Website for Great Leaps is http://www.greatleaps.com.Great Leaps works on automating reading of small words (of, the, and, etc.) to improve reading fluency. It doesn't teach decoding skills.Great Leaps is a good program for what it works on, is well laid out and easy to implement in a home setting. Just keep in minds its focus is narrow.Mary: I actually ordered explode the code...and will check out Great
: Leaps..Is there a site online? I'll look..: ruthann

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Anonymous
Joined Apr 24, 2014
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Posted:Mar 14, 2001 12:00:01 AM

Organized program that has worked for me in the past, is flexible and can be tailored to the student, and is very inexpensive:(A) Scholar's Choice Check and Double-Check Phonics workbooks #1 to 4 (each is planned as a year's work, but I spend more time and finish them a bit faster; #1 and #2 will keep you busy for a school year) available very inexpensively online from Scholar's Choice; this is the systematic synthetic phonics instruction part of the program. Not too babyish even at the start, not at all babyish after first 2/3 of #1 (B) Guided oral reading. Stage 1 -- Any reasonable limited vocabulary "Dick and Jane" type reader will do, anything that presents the first 100 to 200 words in English in an organized manner, in sentences, repeating the same words in many, many different uses. I use the old British Ladybirds, and as they are now out of print, I'm collecting used copies on the web. Ask for help if you are interested. Your son at age 10 is probably beyond this. Stages 2 and up -- a reading series (or better, two or three in parallel)that is/are linguistically rich and stress/es development of word-analysis skills. I use a set of books from Holt-Rinehart that are based on phonics, titles "Mac the Rat" in Grade 1, "Silver Steps" and "Golden Trails" in Grade 2, "Wings of Wonder" and "Flights Far and near" in Grade 3 (Again, used book stores and web searches). I also use some Canadian series that are rich in language and ideas. (C) Comprehension and writing about reading -- start formal work (as opposed to informal verbal discussions of the reading)around Grade 2 -- I don't have any specific series on hand, can't get old ones even on searches, but Scholar's Choice has a large choice of high-quality materials.If you are interested in detailed suggestions on how to put a really good program together and/or where to get the best material at a feasible price, please emailVictoria: hello.: Does anyone use this program? I have a 10 year old son that I would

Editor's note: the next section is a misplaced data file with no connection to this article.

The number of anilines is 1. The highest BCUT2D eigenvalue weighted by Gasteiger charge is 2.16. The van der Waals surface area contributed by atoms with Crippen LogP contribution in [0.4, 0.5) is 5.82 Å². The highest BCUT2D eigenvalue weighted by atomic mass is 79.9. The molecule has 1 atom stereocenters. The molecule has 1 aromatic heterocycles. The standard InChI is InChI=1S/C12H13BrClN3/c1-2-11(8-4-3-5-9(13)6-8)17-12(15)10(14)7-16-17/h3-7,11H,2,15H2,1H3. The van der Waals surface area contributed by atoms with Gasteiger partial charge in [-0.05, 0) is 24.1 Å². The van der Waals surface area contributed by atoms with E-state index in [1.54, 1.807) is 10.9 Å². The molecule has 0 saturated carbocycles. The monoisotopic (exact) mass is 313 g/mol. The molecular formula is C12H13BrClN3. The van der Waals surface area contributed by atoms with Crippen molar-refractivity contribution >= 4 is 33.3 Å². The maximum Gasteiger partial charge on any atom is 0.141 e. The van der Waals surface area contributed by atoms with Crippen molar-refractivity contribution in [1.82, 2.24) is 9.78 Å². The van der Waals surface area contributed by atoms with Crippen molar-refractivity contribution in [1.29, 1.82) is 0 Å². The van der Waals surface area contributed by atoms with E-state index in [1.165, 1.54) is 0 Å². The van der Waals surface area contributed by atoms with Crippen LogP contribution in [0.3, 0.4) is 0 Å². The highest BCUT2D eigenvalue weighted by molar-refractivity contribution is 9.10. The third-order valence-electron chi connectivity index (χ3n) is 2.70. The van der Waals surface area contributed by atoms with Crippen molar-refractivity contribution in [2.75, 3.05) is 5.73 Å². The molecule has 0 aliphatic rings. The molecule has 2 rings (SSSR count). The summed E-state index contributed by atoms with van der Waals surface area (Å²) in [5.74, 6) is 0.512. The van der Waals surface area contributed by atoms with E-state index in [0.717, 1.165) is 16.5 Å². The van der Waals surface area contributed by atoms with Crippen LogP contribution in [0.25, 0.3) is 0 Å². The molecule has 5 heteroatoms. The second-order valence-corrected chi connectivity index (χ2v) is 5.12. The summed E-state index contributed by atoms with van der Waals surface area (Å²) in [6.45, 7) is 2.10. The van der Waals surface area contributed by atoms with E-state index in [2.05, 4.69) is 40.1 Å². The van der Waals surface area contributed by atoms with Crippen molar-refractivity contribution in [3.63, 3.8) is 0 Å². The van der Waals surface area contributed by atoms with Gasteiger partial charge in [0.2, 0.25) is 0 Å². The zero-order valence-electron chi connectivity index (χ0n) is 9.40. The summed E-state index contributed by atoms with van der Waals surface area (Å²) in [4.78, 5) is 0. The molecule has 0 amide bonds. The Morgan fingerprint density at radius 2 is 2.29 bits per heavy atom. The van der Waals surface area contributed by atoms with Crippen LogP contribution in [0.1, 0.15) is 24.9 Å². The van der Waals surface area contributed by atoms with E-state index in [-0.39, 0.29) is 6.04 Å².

: like to start on an organized reading program..This looks good and
: affordable, but kinda babyish..Is it?: thanks,: ruthann

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Anonymous
Joined Apr 24, 2014
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Posted:Mar 14, 2001 12:00:01 AM

Hi. This website http://www.epsbooks.com is a catalog site that sells all the Explode the Code materials. They also have a huge amount of samples for you to view, so you can see for yourself if the books are too below-level for your child.We use this and we find it very slow moving but very helpful for him.

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Anonymous
Joined Apr 24, 2014
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Posted:Mar 14, 2001 12:00:01 AM

You can also order an info packet from them with all their products listed.